All such agencies, not just Budgets and OMB, develop strong internal cultures aimed at promoting their missions in the face of external pressures and threats. This can be both undemocratic and counterproductive. In the years before 2008, several obscure U.S. housing finance agencies, populated by highly trained professionals in well-tailored suits, engineered a massive relaxation of mortgage lending standards and proliferated novel mortgage derivatives throughout U.S. and foreign security markets. Their mission was to promote more widespread homeownership; they had elegant models that demonstrated the soundness of their actions; and they allocated many hundreds of billions of dollars that Congress never would have appropriated for their cause. That, we now know, was the genesis of the 2008 financial collapse.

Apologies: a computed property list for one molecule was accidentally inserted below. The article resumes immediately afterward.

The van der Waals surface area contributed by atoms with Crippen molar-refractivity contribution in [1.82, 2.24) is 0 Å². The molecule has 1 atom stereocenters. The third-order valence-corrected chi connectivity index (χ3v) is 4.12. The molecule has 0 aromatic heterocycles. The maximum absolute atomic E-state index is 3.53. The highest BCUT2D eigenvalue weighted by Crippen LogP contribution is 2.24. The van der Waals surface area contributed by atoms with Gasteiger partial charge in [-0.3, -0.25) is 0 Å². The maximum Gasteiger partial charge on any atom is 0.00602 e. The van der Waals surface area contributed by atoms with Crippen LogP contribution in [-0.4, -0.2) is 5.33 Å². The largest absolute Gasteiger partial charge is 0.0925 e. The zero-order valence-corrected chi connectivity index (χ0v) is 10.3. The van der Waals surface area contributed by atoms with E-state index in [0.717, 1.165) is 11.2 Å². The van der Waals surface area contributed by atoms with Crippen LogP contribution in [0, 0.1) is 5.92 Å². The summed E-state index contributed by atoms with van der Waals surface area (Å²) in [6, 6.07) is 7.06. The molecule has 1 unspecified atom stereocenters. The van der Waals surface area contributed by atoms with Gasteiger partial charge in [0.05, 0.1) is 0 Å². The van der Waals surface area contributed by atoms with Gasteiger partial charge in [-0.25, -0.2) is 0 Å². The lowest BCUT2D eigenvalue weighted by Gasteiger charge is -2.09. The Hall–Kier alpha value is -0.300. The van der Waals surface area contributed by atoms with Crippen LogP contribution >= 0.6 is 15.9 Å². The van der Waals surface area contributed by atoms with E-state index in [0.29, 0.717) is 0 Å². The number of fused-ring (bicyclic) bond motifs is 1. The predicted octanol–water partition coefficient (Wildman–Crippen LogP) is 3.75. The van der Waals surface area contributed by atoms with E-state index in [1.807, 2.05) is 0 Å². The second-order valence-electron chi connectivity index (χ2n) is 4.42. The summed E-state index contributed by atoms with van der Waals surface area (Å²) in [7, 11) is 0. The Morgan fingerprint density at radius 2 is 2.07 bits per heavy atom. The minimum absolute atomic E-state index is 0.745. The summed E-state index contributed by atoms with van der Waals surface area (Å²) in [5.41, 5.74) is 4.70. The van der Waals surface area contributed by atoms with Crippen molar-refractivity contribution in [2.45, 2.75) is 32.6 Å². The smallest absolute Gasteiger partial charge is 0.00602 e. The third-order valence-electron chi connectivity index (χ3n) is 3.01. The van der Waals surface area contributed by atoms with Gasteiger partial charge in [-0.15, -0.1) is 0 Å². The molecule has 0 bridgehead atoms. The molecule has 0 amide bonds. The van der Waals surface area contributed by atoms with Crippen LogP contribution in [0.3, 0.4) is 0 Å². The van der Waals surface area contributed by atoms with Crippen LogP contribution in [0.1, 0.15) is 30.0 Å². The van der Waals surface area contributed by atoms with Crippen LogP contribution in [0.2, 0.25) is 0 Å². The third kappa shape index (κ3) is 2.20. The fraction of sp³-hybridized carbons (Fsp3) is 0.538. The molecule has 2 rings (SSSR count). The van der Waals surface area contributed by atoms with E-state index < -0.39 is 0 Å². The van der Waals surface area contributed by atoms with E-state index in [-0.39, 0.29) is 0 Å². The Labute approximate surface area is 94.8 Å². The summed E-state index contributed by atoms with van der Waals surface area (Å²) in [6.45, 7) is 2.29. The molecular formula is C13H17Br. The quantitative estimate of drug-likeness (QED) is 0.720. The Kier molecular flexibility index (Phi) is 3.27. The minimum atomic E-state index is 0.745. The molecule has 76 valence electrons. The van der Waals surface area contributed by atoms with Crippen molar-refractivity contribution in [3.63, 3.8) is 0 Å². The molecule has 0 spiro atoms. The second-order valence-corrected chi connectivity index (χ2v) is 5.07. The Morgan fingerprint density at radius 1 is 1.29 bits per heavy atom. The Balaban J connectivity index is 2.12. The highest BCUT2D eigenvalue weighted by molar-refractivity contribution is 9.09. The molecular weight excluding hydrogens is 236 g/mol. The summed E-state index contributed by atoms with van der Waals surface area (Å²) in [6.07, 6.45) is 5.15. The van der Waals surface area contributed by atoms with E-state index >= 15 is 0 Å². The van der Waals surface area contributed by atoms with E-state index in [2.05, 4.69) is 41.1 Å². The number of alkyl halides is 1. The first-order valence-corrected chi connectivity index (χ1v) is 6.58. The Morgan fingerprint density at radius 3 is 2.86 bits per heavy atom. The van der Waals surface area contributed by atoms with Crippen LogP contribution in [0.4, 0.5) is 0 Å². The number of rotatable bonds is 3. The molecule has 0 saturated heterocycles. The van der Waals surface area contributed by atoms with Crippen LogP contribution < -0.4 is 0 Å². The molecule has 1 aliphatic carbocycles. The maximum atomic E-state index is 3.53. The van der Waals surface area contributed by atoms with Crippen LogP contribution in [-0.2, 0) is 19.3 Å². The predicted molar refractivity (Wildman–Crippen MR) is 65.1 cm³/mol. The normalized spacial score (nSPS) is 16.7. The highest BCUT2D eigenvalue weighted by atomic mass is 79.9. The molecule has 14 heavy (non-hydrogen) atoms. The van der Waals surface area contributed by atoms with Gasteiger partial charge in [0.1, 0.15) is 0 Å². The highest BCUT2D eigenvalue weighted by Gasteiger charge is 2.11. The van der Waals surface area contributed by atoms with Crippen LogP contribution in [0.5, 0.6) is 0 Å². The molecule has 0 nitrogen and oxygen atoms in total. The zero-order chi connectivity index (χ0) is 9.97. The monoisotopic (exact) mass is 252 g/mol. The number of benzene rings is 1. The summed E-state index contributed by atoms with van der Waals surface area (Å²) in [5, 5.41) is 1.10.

Bureaucracies are a necessary feature of modern government and some have accomplished great deeds. But I would say that “indispensable,” the third adjective in Gur’s headline, is better suited to the legislature. The representative assembly was, along with the independent judiciary, the essential innovation in the rise of representative government against the arbitrary power of kings and despots and the royal bureaucracies of old—and then, with the expansion of the franchise, in the rise of national democracy. Modern culture and technology have undermined legislative authority throughout the advanced Western democracies. But no one has yet conceived a better device for aggregating the full range of a nation’s various interests and values, mediating its conflicts, and conferring popular legitimacy on government action.